A phrase I heard once that has stayed with me is that ‘Souls are tried in the Crucible.’ I am sure you will have had much experience of that! An image I often return to is from Isaiah, that of the blacksmith and the forge. ( ) The Lord is like a skilled blacksmith who knows exactly how much heat and pressure is required to fashion what He has in mind. And yes, the work of contrition involves us being contristus: smitten, struck, broken even, to get back to the Hebrew meaning of the word, like a blacksmith hammering on his anvil; not shattering into useless pieces, but rather making our hearts soft so that the hardness in our hearts is made malleable through His refining. Lovely creative things then emerge then from the blacksmith’s skilled hands, latches and gates and all things nice!

It is so easy to spot blemishes and hard places in other people’s lives. We can be a whole a lot slower to notice the fences we have built around our own habits and prejudices – even fences that become like the fortified palisades we are so used to seeing in the old-fashioned Westerns, and which look nothing like the walls of the city of our God! None of us can see (discern) our own errors; deliver me, Lord, from hidden faults! (Ps.19:12)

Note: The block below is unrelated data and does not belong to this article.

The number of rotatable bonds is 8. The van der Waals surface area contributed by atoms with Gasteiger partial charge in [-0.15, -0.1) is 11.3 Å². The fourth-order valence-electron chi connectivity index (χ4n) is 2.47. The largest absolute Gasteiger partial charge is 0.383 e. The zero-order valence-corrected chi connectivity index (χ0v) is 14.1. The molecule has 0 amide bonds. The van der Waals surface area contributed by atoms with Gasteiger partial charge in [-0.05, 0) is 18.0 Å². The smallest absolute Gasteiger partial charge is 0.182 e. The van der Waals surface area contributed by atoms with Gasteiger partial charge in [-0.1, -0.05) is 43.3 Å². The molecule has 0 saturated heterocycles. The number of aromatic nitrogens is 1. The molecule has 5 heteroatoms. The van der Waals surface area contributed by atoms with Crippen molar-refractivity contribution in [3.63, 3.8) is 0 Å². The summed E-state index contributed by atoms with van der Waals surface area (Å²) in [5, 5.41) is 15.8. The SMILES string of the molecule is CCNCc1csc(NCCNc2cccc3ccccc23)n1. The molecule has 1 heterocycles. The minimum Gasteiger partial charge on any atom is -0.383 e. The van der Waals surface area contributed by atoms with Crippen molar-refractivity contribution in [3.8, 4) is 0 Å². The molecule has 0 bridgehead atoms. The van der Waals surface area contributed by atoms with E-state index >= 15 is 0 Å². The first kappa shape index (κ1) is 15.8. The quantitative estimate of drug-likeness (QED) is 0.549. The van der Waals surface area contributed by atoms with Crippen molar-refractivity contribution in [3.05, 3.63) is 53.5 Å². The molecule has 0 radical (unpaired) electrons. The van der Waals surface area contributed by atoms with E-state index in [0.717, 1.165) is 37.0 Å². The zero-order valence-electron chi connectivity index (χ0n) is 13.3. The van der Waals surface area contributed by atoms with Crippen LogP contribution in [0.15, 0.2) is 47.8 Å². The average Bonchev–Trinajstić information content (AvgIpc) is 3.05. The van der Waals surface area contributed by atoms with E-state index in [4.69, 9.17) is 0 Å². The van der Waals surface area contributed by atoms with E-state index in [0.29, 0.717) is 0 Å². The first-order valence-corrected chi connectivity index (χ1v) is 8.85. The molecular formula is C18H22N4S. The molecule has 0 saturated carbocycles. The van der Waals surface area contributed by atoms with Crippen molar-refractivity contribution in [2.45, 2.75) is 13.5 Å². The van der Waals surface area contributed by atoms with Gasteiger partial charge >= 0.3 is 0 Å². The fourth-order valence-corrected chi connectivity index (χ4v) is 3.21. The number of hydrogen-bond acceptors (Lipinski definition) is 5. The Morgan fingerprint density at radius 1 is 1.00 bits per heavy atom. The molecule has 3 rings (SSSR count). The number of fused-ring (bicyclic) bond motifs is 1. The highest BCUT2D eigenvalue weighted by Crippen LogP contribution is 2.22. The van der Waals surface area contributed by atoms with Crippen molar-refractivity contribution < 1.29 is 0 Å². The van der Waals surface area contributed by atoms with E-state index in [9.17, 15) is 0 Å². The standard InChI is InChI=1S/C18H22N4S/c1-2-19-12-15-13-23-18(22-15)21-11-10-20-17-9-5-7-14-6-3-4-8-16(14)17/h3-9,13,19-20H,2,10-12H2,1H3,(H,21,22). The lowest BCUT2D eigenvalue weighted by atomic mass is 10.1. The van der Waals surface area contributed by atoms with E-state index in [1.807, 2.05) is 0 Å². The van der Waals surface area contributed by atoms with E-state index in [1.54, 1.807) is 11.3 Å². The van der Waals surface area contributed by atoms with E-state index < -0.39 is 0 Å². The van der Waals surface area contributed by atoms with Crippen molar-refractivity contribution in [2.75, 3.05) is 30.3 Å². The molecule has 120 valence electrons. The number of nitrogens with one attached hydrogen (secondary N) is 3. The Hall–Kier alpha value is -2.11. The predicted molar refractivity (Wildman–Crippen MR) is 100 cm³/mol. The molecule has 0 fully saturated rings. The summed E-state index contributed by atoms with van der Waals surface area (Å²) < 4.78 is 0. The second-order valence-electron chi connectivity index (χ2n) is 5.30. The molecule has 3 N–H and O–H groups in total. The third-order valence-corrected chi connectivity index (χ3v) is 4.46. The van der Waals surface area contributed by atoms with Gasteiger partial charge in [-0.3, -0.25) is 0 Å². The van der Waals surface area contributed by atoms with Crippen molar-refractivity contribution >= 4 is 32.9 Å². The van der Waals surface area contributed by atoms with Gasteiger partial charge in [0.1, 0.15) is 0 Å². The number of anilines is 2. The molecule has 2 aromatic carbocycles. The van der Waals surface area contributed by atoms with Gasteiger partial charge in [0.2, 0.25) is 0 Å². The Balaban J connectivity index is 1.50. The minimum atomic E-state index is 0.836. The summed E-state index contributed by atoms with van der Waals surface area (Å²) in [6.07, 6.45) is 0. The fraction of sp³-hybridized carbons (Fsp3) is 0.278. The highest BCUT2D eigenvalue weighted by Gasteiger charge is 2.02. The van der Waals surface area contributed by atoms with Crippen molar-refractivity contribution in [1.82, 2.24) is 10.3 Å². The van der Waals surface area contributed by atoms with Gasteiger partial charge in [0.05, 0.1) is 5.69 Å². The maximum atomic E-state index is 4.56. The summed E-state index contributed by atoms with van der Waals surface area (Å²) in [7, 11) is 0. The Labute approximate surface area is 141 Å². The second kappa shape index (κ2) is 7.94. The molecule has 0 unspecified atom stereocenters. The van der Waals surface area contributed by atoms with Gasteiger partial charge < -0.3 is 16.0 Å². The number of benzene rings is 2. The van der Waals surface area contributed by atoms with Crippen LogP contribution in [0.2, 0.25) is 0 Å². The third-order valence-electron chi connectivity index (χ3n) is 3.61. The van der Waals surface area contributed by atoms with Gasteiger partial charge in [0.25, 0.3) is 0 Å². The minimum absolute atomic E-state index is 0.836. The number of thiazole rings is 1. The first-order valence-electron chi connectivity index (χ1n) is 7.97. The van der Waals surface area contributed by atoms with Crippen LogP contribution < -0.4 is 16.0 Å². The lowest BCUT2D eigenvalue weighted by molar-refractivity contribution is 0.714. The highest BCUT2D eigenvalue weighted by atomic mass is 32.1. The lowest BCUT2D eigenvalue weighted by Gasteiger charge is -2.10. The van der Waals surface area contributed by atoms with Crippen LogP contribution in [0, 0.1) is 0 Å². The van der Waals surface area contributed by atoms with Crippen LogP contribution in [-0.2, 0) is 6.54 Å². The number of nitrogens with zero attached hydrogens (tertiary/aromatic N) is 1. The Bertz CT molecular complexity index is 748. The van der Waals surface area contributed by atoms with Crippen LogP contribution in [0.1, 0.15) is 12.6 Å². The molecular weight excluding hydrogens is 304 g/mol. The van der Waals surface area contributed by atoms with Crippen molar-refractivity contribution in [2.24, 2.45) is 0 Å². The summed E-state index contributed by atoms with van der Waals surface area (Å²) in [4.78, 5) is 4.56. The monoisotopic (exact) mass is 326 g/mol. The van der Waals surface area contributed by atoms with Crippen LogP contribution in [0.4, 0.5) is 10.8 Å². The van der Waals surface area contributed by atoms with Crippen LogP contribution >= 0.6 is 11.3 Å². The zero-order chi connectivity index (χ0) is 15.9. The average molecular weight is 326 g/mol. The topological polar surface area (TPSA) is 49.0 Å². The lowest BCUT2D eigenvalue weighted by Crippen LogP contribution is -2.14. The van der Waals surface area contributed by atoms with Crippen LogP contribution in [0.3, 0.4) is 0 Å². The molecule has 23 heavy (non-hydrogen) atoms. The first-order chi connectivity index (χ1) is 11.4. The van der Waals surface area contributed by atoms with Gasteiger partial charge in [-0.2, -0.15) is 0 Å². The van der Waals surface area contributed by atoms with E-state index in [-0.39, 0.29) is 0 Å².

We have a lot to repent of. You can probably think of many things the Scriptures urge us to put away and come free from – such as envy, bitterness, anger, self-pity – we know we are to put them ‘off.’ I would add in touchiness, which can be a major, but subtle, issue for many of us. It doesn’t sound like one of the bigger sins but it is so hard to work with someone who is touchy, because when you make a suggestion – they bristle and bridle and don’t like it.